What are the most popular golf formats?


Few sports contain as many variables as golf. The design and layout of the course, the type of turf, the speed of the greens, the position of the pins and, of course, the weather are factors that make each round of golf unique.

With all of these fickle influences to consider and deal with every time we hit the fairways, it’s understandable that most of us are quite conservative when it comes to choosing the format we play. The vast majority of completed games are played either in the stroke play, Stableford or match play formats that we are all familiar with. Let’s consider them first.

racing game

Cam Smith – He won the Open in a strokeplay competition

(Image credit: Getty Images)

The purest, most traditional form of individual golf – Quite simply, it’s how many strokes you take from the tee box to the hole on every hole. These individual hole scores are added together at the end of the round to give your total score. If you’re playing rough stroke play, as with elite golfers in regular tournaments, the player with the lowest stroke total at the end of the day wins. If playing net strokeplay, each player deducts his playing handicap from his gross strokeplay total at the end of the round and the lower total score wins.


This is an extremely popular format that allows you to keep scoring even if you land one or more holes. Points are awarded for your net score on individual holes. Whether or not you receive a stroke on a hole is dictated by your handicap and the hitting index of that hole. The scoring system is as follows: 0 points for a clean double bogey or worse, 1 point for a clean bogey, 2 points for a clean par, 3 for a clean birdie, 4 for a clean eagle, 5 for a clean albatross. The points for each hole are added together at the end of the round to give a total Stableford score.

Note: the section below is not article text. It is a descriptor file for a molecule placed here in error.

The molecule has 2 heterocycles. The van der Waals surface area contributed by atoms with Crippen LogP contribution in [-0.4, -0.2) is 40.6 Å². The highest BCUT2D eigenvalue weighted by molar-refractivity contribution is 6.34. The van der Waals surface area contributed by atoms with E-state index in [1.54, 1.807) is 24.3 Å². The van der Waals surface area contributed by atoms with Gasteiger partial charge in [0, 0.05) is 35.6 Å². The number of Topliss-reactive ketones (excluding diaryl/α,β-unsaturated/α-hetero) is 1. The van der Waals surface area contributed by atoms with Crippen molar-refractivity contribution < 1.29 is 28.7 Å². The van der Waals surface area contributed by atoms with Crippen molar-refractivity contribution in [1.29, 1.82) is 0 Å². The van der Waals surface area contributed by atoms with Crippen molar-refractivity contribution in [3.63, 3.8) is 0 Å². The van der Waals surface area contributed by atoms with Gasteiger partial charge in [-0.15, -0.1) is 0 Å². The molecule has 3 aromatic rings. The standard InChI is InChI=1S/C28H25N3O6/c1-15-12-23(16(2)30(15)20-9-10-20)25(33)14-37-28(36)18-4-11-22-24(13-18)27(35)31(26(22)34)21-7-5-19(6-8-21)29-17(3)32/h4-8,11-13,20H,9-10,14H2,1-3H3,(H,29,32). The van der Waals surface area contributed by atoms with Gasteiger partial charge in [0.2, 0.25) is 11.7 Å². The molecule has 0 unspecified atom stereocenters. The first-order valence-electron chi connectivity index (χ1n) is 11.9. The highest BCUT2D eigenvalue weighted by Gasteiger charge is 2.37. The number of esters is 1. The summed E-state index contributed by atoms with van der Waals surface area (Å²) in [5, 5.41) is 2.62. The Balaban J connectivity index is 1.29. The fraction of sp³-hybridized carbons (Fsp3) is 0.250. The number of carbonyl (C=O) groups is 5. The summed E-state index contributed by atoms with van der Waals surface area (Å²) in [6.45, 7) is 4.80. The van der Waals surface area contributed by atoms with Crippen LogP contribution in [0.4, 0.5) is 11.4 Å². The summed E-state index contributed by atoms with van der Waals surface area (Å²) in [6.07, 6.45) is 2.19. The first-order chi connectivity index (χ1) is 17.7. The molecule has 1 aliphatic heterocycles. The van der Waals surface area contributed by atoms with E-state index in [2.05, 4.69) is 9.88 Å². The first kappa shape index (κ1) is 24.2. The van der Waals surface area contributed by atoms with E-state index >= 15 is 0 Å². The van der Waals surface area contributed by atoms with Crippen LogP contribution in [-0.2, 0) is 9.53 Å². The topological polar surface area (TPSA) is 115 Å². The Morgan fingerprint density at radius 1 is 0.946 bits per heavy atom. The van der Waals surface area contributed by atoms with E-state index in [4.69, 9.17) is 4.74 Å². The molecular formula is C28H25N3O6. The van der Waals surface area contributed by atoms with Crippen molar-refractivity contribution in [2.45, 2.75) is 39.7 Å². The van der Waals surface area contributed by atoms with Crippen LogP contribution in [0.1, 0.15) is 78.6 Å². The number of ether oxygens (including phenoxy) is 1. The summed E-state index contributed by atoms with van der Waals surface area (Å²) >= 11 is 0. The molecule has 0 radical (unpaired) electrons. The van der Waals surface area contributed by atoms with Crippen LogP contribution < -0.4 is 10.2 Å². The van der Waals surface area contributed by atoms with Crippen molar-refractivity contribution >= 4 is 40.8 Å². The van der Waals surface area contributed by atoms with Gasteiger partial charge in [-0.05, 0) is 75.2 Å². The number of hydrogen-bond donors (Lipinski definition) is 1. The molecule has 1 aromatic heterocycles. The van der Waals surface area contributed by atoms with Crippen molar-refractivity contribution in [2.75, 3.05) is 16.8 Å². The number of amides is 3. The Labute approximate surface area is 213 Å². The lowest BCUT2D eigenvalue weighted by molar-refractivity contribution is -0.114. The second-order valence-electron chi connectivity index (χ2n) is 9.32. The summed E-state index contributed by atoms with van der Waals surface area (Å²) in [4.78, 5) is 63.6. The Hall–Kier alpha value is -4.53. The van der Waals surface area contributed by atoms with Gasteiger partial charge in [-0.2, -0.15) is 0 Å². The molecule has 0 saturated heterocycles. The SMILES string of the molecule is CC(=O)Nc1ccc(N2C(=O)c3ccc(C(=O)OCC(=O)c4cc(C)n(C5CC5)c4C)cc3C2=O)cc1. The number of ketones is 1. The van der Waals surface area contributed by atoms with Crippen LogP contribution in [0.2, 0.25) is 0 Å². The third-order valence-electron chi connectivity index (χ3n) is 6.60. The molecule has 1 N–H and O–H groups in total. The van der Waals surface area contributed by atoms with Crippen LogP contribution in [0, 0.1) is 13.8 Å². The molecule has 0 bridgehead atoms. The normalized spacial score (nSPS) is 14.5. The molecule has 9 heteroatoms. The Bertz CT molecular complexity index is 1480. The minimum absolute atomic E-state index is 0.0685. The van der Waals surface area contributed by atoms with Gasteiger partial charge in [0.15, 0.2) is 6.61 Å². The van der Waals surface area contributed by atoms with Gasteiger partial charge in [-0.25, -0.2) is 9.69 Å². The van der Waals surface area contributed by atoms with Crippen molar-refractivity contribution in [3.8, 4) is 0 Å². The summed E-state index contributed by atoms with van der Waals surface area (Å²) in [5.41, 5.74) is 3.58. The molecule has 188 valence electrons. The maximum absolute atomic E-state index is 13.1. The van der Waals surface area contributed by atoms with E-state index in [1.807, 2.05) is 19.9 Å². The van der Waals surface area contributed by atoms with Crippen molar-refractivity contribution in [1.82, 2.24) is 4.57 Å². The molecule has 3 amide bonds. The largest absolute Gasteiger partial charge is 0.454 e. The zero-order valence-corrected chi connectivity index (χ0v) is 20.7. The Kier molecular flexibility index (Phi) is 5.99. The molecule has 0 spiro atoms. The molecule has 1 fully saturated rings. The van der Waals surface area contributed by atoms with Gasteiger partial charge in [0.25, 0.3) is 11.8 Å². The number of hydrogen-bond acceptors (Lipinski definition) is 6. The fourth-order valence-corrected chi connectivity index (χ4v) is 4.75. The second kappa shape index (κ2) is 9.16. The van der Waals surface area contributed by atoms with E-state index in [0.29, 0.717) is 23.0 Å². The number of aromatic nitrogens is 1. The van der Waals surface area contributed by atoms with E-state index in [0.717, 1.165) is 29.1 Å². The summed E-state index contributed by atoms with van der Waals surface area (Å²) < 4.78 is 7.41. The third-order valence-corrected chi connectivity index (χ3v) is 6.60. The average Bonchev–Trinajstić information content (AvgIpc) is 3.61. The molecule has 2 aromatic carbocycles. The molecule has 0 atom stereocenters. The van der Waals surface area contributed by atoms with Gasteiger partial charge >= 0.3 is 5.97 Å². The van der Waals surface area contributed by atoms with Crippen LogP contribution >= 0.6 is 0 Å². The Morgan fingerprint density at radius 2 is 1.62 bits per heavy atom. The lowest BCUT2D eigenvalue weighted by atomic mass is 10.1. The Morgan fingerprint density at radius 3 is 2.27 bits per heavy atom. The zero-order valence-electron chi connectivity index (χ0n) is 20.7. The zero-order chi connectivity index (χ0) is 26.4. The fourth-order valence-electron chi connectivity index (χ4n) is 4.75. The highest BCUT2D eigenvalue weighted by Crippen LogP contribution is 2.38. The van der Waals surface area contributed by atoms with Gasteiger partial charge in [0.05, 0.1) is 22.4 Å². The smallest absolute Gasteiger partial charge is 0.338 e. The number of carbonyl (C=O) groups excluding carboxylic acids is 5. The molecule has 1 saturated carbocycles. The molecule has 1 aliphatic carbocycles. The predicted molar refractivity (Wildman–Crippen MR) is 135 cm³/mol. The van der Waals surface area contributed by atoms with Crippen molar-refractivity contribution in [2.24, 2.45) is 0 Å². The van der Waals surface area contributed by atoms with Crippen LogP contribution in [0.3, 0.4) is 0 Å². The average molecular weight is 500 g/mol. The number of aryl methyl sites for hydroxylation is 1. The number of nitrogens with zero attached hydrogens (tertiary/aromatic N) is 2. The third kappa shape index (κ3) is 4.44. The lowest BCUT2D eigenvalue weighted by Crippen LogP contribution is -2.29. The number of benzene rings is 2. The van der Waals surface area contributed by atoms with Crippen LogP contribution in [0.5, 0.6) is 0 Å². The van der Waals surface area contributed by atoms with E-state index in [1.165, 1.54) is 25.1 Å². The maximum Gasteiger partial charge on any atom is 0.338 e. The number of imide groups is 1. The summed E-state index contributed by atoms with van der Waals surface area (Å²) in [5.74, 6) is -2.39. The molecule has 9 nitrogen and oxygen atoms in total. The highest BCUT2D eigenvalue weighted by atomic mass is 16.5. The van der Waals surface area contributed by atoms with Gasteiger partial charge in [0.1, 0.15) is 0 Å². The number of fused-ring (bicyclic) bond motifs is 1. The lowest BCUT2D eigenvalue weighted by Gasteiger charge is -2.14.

play a game

solheim mug

The Solheim Cup is a match play

(Image credit: Getty Images)

In this format, players compete hole by hole. By winning a hole, a player makes a one-up. If they win the next one, they play two and so on. If you reach a point where you are higher than there are holes left to play, i.e. you are five holes away with only four to play, you win the match.

You can either play gross match play (no moves given) or net match play (moves are given) and you can play singles or pairs. You can even try three-ball match play – see below.

These are the basic golf formats, but they can be adapted and there are many more to try – here are some options to consider:

two balls

golf formats

(Image credit: Tom Miles)

Bisque Match Play

Essentially the game is exactly the same as singles match play, the difference is that the player receiving hits (full difference) can choose when to take them. The decision to use strokes must be made at the end of a hole. For example: if a raw five is scored against the opponent’s four, a shot can be fired to win a half. If a player has more than one stroke to play, more than one stroke may be fired at a hole.

String set